While not physically occurring in the United States and seeming a million miles away culturally, the arrest today of President Barack Obama’s half brother George Obama on marijuana possession charges in Kenya is yet another stark reminder to the world (and our new President) of the absurdity of marijuana prohibition.
On this day in 1838, the Tennessee Legislature passed the nation’s first Prohibition law.
The statute made it a misdemeanor for residents to sell alcoholic beverages in taverns and stores. Tennessee had been admitted to the Union in 1796 as the 16th state. Under the new law, any person convicted of selling “spirituous liquors” could be fined at the “discretion of the court.” Such fines would help fund public education.
Currently, over 25,000 public policy questions have been submitted to Obama’s website. Dozens of these questions pertain to cannabis law reform. Right now, the leading vote-getter among these (with 2,000 votes) is:
While having not seen the entire product, if the trailer of NatlGeo journalist Lisa Ling’s commentary is an indicator, I’m greatly looking forward to viewing Marijuana Nation on National Geographic at 10PM (eastern/pacific), Tuesday, December 2.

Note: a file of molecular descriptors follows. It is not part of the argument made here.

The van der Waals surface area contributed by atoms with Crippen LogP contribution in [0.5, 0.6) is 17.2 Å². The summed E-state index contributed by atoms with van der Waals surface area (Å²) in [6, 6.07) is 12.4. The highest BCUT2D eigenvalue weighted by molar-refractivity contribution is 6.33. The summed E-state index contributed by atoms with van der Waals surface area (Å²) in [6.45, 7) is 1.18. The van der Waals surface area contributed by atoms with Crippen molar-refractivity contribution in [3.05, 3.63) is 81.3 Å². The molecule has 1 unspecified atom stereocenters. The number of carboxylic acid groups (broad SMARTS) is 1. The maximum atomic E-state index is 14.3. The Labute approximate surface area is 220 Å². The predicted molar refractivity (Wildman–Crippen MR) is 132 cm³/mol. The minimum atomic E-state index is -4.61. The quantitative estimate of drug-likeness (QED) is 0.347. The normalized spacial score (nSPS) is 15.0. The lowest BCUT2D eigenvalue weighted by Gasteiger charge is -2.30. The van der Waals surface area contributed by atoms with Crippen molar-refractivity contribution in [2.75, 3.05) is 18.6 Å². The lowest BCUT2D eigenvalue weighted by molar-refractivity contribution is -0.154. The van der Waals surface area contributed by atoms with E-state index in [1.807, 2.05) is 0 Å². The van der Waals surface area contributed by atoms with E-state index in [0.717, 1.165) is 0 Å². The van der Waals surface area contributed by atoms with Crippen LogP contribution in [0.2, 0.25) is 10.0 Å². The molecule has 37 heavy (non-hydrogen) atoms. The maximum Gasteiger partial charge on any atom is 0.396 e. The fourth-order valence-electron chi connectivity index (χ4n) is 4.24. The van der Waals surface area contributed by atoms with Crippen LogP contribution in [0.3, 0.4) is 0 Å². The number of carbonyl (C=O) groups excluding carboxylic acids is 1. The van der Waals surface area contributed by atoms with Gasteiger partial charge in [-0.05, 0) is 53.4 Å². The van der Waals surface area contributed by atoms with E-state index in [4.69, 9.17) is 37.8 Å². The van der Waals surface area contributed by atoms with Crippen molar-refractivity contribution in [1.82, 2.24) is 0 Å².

There was an attitude of our citizens at that time that the government couldn’t really tell us that we couldn’t drink, we were Americans! It was fun to go to the speak-easy. It was a “forbidden fruit” that lead some people to drink alcohol just because we weren’t suppose to.
Today there is a whole universe of information on the subject of marijuana that is brand-new since the Shafer Commission last studied marijuana in the 1970’s. The information then available lead Nixon’s own handpicked commission come to a surprising conclusion: they recommended no legal penalties for adults possessing up 100 grams of marijuana.
The numbers of Americans arrested for marijuana offenses now are so huge, perhaps the only way to get a grip on the humanity of this prohibition-driven social disaster, is to think of just a few of the people who have paid the ultimate price since I joined NORML’s Board of Directors in 2004, those who actually lost their lives in the enforcement of cannabis prohibition.
Now, proponents of prohibition and the status quo may view the above example (which typifies a daily news feed re ‘cannabis’, ‘marijuana’ and ‘hemp’) as examples of successes in the government’s war against some drugs. But, however, one can also be tasked to empty an ocean with a spoon…